Rocket League is surprisingly skilled for a game where flying rocket-powered war cars pound giant low-gravity footballs into simulated nets.
The setting is virtually unimportant in any skill-based competitive pursuit — winning necessitates expertise, and mastery needs practice. Rocket League, like many esports games, requires hundreds of hours of practice and refinement, with the outlines of the game’s mechanics slowly and carefully etched into the muscle memories of its players. Rocket League is a game that started little. The sequel to 2008’s Supersonic Acrobatic Rocket-Powered Battle-Cars (or ‘SARPBC’ for the uninitiated) was released six and a half years ago on a budget of just under $2 million (£1.53 million). Psyonix’s revenue had risen to $110 million (£83.3 million) by mid-2016, according to the most recent publicly available numbers before Epic Games bought the company in 2019.
Psyonix doubled heavily on esports after commercial success. The Rocket League Championship Series (RLCS), the company’s main tournament, has expanded in size and prize money over its five years as professional competition. In 2020, the game became free-to-play, drawing even more attention to its esports environment with a well-executed campaign of in-game advertising and item prizes for fans. Rocket League carved up a competitive niche as a distinctive, mid-table ‘Tier 2’ esport during those formative years. The esports tier system is an informal hierarchical rating of the subjective popularity of different esports titles, as judged by an equally informal agreement of the esports hivemind. There is no official list of criteria. Tier 1 is often considered to be reserved for esports titles with the largest ecosystems, viewership, brand sponsorship deals, and prize pools, according to the majority of fans.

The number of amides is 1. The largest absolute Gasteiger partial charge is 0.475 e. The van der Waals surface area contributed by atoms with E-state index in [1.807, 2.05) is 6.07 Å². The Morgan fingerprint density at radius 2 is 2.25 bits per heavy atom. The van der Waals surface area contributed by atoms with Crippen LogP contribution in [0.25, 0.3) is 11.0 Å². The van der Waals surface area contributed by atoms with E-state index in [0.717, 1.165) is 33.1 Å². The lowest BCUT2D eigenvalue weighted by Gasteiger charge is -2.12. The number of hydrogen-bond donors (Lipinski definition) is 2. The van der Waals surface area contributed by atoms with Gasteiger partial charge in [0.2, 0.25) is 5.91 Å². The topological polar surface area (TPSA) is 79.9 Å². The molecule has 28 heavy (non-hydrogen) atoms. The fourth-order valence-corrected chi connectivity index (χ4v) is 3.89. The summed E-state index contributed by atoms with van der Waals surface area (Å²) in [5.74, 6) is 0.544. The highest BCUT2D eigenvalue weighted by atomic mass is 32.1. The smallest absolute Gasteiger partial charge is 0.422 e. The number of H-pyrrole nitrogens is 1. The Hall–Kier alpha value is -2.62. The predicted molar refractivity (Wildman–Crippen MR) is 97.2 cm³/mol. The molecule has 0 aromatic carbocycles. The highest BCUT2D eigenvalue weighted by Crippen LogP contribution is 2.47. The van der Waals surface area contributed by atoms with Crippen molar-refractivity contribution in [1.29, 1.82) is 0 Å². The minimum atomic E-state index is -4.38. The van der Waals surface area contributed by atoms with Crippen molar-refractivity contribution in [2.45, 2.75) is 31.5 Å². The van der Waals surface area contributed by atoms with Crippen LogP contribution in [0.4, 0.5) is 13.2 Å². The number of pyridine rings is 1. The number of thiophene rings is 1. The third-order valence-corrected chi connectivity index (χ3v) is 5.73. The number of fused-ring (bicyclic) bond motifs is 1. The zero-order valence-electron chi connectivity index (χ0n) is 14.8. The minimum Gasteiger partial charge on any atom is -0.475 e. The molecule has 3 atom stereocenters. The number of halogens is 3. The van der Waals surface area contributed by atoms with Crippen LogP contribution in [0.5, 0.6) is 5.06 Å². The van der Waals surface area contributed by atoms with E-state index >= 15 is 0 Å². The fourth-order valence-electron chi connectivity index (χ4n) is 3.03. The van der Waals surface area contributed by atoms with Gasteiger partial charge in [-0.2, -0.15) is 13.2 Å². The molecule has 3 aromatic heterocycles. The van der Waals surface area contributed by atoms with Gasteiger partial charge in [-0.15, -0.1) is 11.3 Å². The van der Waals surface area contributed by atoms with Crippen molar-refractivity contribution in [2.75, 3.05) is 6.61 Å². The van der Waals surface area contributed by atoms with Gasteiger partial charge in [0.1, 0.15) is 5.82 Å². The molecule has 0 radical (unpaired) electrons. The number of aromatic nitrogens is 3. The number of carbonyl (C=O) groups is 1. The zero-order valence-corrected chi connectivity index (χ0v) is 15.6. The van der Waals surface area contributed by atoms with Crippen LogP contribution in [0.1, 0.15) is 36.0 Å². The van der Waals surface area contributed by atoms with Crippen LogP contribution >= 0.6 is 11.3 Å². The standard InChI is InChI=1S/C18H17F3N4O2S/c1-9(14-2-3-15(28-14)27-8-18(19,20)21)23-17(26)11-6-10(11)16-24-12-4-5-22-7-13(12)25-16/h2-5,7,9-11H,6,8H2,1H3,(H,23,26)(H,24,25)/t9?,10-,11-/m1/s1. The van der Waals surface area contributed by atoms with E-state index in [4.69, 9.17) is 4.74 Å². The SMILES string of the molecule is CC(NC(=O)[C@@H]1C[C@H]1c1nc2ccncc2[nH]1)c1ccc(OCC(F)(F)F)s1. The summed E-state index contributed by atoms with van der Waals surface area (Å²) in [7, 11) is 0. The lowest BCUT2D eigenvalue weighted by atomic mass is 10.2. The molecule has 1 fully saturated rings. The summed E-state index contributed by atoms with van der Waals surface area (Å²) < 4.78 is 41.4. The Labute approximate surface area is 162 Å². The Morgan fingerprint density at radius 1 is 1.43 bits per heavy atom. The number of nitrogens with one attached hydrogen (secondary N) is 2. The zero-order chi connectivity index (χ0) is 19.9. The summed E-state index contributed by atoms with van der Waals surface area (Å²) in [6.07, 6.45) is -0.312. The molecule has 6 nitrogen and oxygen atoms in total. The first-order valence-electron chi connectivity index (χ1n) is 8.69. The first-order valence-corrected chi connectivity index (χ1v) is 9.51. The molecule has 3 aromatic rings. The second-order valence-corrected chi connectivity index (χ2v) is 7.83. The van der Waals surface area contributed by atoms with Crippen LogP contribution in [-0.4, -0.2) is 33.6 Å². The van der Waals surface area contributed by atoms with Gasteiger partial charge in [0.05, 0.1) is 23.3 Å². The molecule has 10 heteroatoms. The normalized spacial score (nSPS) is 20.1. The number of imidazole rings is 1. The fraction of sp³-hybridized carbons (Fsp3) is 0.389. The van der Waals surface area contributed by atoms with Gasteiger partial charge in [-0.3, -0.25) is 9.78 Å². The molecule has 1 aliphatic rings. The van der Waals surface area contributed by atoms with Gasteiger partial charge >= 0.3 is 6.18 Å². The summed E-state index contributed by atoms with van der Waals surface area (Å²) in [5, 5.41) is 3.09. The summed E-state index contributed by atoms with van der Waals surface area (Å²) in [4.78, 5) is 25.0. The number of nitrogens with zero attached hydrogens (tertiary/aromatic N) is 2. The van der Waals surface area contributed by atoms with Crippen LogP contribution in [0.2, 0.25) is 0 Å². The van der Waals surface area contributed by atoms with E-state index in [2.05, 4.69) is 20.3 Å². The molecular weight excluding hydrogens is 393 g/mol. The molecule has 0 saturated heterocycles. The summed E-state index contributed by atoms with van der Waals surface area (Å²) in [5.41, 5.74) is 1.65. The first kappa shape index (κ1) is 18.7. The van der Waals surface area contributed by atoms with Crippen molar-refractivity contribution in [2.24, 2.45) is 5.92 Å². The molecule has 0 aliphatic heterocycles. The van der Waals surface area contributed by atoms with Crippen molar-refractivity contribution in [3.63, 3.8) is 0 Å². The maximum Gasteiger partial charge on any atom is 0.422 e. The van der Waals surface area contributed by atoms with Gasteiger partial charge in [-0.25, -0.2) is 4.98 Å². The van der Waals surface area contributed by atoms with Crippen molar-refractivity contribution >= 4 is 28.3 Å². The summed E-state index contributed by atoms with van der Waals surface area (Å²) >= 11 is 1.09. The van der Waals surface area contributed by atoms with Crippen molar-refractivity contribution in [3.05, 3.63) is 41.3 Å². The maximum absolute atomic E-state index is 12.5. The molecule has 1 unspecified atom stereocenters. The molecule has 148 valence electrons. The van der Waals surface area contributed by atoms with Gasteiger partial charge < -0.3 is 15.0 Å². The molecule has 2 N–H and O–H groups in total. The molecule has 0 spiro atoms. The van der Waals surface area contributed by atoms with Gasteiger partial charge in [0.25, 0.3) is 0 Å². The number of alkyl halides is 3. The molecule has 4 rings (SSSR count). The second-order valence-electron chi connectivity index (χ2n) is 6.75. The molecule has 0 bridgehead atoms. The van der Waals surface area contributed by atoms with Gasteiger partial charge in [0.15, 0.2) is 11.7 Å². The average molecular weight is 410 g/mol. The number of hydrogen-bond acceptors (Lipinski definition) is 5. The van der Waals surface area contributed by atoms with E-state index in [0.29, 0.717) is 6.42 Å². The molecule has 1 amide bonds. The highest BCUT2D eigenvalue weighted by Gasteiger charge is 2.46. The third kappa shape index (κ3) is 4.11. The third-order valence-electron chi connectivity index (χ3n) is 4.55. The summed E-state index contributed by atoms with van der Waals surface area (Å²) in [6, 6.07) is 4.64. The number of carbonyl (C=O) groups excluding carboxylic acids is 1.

Rocket League, like its Tier 2 equivalents, has been unable to challenge rivals such as Riot Games’ League of Legends or Valve’s CS: GO and Dota 2 for the coveted Tier 1 status. Psyonix is shifting gears now that the company has received a lot of attention — and money — from Epic Games.